Public Policy Resources

Information on environmental issues is continually changing and the following are links to help you stay current on these issues:

Library of Congress

  • Get the latest information on any bill, committee or legislator in the US Congress.

Policy Action Network from American Society of Limnology & Oceanography (ASLO)

  • The Policy Action Network is designed to enhance communication between the ASLO Public Policy Office, Aquatic Scientists, and policy makers in the U.S., Canada, and the EU.

eResource from National Association of Conservation Districts (NACD)

  • Weekly News Briefs from NACD focused on policy news from NRCS, USDA and other federal agencies of relevance to conservation districts. Published every Tuesday. NACD also publishes monthly BufferNotes and Forestry Notes.

State Environmental Resource Center (SERC)

  • SERC focuses on state-level legislative environmental initiatives and offers a free weekly e-mail newsletter.

Environmental News Network (ENN)

  • ENN is a free-access Web site with daily news reports on national and international environmental issues.

Environmental News Service (ENS)

  • The ENS Newswire is a subscription-based Web site with daily news reports on a variety of environmental issues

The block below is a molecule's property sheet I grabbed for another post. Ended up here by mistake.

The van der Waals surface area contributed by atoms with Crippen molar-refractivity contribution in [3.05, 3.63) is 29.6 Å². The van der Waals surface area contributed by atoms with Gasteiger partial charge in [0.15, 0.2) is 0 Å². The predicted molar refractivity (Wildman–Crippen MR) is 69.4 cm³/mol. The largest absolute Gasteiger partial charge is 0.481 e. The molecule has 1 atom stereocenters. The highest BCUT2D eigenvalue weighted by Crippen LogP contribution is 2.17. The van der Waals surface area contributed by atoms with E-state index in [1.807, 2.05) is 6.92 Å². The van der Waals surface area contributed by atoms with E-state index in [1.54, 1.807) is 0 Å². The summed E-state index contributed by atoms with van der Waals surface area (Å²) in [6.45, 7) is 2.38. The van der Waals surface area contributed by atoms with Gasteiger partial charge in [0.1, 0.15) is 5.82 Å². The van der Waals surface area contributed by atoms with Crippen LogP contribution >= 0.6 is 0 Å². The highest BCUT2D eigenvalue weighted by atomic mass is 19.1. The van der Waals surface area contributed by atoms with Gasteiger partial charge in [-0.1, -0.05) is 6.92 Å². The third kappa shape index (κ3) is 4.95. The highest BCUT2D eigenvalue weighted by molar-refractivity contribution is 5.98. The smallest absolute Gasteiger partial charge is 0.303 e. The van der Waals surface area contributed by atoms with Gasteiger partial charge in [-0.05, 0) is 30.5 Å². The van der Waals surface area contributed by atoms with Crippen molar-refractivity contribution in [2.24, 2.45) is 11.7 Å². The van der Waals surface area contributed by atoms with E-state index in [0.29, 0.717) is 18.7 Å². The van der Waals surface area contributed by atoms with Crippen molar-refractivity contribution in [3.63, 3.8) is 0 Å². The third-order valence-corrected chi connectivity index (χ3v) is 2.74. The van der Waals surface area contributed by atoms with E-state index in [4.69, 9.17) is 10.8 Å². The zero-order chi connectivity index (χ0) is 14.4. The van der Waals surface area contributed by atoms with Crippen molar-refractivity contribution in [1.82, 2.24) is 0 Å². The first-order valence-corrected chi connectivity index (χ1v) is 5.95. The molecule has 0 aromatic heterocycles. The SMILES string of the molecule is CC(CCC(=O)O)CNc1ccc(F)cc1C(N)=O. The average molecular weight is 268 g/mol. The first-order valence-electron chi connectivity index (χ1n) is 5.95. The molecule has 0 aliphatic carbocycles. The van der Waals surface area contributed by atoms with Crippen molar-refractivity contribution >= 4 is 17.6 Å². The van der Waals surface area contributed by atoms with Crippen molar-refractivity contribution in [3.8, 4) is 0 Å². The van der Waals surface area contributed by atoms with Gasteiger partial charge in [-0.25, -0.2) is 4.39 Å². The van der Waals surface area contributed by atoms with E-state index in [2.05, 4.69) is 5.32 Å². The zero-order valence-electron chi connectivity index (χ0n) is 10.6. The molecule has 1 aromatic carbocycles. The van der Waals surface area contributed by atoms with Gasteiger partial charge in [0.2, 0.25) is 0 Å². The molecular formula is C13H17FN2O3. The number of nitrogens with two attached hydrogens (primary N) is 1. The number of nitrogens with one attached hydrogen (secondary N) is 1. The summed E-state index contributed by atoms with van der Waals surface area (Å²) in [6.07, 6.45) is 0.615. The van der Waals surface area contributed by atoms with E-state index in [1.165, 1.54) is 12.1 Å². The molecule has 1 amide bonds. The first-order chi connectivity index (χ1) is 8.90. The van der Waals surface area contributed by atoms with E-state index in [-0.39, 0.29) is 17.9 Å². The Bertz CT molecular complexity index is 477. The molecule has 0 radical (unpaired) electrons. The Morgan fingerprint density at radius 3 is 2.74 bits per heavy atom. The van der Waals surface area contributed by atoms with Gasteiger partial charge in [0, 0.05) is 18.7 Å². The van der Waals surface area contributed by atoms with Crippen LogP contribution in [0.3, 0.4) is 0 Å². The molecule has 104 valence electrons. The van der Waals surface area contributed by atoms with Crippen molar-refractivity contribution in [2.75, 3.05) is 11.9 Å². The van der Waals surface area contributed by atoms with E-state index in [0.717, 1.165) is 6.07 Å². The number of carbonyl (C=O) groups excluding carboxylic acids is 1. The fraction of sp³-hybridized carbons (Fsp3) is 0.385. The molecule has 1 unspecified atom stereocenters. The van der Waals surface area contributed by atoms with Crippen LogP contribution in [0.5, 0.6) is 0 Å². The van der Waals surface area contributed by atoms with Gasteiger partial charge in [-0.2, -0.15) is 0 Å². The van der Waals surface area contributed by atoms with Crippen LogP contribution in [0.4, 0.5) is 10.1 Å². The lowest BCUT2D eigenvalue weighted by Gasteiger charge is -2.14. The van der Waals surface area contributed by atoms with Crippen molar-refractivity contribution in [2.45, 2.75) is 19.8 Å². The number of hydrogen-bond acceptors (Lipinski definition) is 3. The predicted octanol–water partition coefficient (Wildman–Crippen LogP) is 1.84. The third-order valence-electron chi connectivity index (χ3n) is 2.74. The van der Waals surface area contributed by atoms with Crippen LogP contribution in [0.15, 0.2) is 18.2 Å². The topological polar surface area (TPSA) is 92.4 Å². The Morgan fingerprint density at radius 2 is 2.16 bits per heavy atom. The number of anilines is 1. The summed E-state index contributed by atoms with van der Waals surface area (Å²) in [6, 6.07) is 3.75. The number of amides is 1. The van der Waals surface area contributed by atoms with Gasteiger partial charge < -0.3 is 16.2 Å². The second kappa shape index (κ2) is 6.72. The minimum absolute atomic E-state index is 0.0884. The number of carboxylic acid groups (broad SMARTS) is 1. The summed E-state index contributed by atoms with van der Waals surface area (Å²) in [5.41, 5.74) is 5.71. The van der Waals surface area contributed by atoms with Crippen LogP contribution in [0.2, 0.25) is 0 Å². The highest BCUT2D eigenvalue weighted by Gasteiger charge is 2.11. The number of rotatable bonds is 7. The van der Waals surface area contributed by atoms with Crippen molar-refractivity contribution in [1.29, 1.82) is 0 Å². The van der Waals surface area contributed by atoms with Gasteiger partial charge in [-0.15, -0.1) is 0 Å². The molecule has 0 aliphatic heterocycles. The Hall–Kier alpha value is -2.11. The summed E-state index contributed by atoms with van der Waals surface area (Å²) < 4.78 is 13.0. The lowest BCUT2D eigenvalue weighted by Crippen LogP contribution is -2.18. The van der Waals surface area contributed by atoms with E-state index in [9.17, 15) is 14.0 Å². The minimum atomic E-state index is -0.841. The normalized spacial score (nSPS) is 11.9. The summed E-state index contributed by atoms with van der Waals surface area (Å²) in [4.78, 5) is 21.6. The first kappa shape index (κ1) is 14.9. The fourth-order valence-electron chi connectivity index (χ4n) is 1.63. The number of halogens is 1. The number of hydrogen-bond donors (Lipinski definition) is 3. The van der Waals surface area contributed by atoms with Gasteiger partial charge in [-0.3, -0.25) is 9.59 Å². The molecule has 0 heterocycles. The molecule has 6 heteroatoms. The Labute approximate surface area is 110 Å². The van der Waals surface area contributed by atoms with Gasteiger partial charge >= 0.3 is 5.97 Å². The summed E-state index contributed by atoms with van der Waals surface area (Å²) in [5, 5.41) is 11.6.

Contact your Member of Congress

The US Congress' web site, Thomas, contains a wealth of information including Congressional contacts, who's on what committee, track bills, and go to your state government home page to get the same kind of information at the state level.

The U.S. Government Web site at (http://www.whitehouse.gov/government/) provides current news, access to federal agencies, information on federal commissions, councils and advisory groups, links to Congress, and links to the Judicial Branch, which includes the Supreme Court and its searchable databases of federal court decisions.

Another Web site (http://www.loc.gov/law/guide/usexec.html), provides access to a searchable database for federal rules (Code of Federal Regulations).

Tips on writing your Congressman/woman:

A good letter has three components:

  1. Identify the issue in the first paragraph - use bill number if you know it.
  2. Tell why it is important - use local examples they can relate to.
  3. Say what action you would like them to take.

Be courteous, be to the point, and include key information, using examples to support your position. Address only one issue per letter, and try to keep it to one or two pages.

Additional Links of Interest

EPA Program Links

Other Federal Agency Links

Other Organizations with Legislative Background & Updates